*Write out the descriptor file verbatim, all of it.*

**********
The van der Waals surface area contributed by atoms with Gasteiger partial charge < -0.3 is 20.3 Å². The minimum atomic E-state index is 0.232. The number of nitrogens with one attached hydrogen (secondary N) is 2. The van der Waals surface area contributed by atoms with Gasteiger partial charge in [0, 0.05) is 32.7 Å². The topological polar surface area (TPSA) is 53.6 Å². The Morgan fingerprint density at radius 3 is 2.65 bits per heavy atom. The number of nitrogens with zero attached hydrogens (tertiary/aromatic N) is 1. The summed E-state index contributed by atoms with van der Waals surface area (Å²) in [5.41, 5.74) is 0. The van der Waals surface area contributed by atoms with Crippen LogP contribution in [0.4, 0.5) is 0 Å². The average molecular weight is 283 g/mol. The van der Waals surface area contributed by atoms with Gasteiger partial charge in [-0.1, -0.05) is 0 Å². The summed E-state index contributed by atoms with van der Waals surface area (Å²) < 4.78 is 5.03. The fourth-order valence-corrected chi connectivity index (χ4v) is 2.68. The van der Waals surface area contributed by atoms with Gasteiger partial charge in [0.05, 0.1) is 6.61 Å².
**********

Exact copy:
The van der Waals surface area contributed by atoms with Gasteiger partial charge < -0.3 is 20.3 Å². The minimum atomic E-state index is 0.232. The number of nitrogens with one attached hydrogen (secondary N) is 2. The van der Waals surface area contributed by atoms with Gasteiger partial charge in [0, 0.05) is 32.7 Å². The topological polar surface area (TPSA) is 53.6 Å². The Morgan fingerprint density at radius 3 is 2.65 bits per heavy atom. The number of nitrogens with zero attached hydrogens (tertiary/aromatic N) is 1. The summed E-state index contributed by atoms with van der Waals surface area (Å²) in [5.41, 5.74) is 0. The van der Waals surface area contributed by atoms with Crippen LogP contribution in [0.4, 0.5) is 0 Å². The average molecular weight is 283 g/mol. The van der Waals surface area contributed by atoms with Gasteiger partial charge in [-0.1, -0.05) is 0 Å². The summed E-state index contributed by atoms with van der Waals surface area (Å²) < 4.78 is 5.03. The fourth-order valence-corrected chi connectivity index (χ4v) is 2.68. The van der Waals surface area contributed by atoms with Gasteiger partial charge in [0.05, 0.1) is 6.61 Å².